Judith Johnson, a dedicated and successful publicist, died suddenly on October 2, 2006. She was a pioneer of theatre and entertainment publicity in Australia – one of its true champions.
Judith was an expert in developing strategies to enlist the interest of journalists, television and radio producers in running mostly positive stories and achieving maximum coverage for the product. She was brilliant at the publicist’s real task – to persuade people to accept the new, the experimental and sometimes, the potentially disastrous.
In her thirty year career, she publicised tours for dozens of visiting international artists as well as publicising over four hundred theatrical productions. Judith brought many to our attention who were already in the lime-light such as Lauren Bacall, Whoopi Goldberg, Sir Peter Ustinov, Rex Harrison, Claudette Colbert, Sir John Mills, Hayley Mills, Juliet Mills, Shirley MacLaine, Cliff Richard, The Bee Gees, Shirley Bassey, Placido Domingo, Luciano Pavarotti, Jose Carreras, Andrea Bocelli, Bryn Terfel, Kiri te Kanawa, Renee Fleming, Marcel Marceau and Philip Glass among many others.
Possessing a bright, friendly, persuasive personality, a keen intelligence and a great love of theatre, Judith was a formidable force, able to succeed in a highly competitive industry. Her successes were not only measured by the amount of publicity she was able to generate, but also by the respect and admiration she engendered in the media and from her colleagues in the arts and entertainment industries.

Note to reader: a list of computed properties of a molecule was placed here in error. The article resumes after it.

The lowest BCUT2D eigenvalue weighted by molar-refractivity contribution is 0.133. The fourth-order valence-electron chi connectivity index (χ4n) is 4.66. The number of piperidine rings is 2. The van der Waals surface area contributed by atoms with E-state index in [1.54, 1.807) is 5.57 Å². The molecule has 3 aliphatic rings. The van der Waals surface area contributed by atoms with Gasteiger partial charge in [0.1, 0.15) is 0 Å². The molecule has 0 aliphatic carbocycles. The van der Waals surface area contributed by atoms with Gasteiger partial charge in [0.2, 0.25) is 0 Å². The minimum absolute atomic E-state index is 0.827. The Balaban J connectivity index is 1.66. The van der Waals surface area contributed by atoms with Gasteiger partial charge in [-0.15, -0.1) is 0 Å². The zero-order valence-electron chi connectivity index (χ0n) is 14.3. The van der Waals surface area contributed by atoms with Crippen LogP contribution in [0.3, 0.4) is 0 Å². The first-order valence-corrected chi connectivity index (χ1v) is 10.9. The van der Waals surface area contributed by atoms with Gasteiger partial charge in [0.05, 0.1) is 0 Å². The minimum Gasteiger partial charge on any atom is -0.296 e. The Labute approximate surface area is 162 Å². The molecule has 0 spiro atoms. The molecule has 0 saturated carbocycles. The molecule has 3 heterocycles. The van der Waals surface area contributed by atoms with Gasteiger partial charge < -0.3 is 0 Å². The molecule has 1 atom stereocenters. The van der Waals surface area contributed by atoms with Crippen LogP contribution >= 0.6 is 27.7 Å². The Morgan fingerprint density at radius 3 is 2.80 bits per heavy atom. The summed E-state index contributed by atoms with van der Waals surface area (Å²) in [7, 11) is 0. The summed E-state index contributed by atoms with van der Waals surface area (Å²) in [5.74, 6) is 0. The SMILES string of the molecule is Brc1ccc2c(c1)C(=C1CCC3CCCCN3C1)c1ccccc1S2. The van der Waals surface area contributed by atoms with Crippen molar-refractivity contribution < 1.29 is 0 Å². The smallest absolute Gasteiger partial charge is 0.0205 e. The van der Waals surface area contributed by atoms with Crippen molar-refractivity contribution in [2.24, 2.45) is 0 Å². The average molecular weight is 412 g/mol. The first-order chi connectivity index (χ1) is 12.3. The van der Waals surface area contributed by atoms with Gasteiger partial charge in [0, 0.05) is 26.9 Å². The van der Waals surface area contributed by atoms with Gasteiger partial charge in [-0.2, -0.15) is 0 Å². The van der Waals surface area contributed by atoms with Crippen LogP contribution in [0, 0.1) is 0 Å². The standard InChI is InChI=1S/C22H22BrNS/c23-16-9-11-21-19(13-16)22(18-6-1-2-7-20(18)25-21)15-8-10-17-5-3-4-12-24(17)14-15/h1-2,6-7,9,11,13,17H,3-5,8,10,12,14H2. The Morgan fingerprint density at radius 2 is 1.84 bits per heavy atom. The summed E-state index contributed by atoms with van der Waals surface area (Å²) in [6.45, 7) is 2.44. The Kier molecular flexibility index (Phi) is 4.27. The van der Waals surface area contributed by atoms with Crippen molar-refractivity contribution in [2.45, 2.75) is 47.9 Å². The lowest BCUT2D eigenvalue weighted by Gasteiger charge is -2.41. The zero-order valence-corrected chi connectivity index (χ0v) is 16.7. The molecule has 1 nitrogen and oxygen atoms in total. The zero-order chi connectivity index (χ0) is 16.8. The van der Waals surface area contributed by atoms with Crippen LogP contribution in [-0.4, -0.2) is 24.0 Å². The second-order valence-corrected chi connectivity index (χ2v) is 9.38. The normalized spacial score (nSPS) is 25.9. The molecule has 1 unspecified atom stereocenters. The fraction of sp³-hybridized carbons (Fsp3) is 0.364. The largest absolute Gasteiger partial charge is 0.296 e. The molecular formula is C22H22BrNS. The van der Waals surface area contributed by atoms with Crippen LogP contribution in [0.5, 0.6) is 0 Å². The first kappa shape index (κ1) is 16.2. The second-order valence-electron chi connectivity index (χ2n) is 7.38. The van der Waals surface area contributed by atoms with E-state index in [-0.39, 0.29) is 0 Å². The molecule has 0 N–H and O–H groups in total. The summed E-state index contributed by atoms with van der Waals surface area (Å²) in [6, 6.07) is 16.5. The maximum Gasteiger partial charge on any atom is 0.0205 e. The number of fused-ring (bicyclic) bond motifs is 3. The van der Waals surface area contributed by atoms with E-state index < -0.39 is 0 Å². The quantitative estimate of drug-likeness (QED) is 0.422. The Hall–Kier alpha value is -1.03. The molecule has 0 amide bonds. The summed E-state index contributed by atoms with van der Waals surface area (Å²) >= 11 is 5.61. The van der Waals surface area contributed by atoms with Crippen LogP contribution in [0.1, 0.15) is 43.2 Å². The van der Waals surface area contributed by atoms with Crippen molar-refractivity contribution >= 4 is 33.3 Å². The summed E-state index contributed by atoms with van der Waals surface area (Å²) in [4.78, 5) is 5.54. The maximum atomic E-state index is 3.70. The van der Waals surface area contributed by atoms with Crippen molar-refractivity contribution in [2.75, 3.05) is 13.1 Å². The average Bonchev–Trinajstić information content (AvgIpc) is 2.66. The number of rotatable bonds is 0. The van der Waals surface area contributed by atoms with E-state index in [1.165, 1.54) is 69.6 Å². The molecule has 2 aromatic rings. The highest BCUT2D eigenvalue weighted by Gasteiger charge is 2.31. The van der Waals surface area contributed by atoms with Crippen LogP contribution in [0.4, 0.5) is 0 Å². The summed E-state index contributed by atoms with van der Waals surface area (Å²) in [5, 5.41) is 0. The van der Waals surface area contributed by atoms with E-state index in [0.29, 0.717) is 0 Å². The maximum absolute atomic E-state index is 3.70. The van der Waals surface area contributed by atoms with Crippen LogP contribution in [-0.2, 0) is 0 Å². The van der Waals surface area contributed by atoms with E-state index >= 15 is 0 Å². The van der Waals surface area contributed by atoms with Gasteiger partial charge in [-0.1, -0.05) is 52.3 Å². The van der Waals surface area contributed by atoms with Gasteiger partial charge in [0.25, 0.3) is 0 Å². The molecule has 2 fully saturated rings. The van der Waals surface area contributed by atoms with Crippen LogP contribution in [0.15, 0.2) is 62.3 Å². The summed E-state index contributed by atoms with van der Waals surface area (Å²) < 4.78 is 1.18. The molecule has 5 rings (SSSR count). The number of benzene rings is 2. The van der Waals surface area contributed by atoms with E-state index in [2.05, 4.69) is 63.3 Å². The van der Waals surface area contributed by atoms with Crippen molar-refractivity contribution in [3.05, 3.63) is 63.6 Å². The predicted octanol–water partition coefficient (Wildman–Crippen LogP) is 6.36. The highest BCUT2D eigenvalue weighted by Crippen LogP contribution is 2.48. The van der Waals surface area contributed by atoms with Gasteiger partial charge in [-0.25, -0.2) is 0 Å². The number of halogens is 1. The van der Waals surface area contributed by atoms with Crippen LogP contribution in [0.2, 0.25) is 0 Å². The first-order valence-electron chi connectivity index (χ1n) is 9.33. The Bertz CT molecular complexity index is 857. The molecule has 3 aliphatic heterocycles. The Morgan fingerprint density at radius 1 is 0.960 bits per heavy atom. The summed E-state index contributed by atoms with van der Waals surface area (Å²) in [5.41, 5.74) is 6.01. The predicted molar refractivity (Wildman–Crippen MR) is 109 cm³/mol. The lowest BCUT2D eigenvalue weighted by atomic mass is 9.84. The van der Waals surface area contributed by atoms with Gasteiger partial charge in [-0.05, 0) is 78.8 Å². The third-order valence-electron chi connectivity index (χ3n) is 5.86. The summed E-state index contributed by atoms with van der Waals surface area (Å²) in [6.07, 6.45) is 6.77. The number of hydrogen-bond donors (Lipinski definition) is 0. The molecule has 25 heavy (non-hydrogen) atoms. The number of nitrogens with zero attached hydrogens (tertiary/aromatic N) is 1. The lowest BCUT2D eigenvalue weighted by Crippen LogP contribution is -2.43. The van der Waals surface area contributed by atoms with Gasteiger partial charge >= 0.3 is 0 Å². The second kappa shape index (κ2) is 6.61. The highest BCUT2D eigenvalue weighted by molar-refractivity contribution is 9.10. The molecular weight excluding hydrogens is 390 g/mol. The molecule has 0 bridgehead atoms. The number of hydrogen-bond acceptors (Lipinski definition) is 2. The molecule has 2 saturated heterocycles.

Judith always worked at full speed. Recently she was immersed in the business of getting maximum exposure for such performers as Debbie Reynolds, stage director Stephen Daldry, Tom Burlinson’s concerts, the 2007 tour of Matthew Bourne’s Swan Lake and the new Australian musical, Priscilla Queen of the Desert, which she was working on at the time of her death.
Whatever the backstage dramas, Judith was fiercely protective of the performers and shows that were on her books. She was indefatigable and genuinely loved artists and creative talent.
Occasionally, an aggrieved producer or editor would let off steam. “I’ll sort it!” was her catch cry and, without so much as another word, she invariably did. Most often, it was her level-headed humour, lack of pretence and sheer persistence that paid off and brought her many friends in an industry not short on ego and competing talents.
Judith twice promoted national tours of The Wizard of Oz. Lines from that show could have been written about her: In the end we are judged not by how much we love but by how much we are loved by others. The outpouring of love and affection for her after her sudden death has been overwhelming.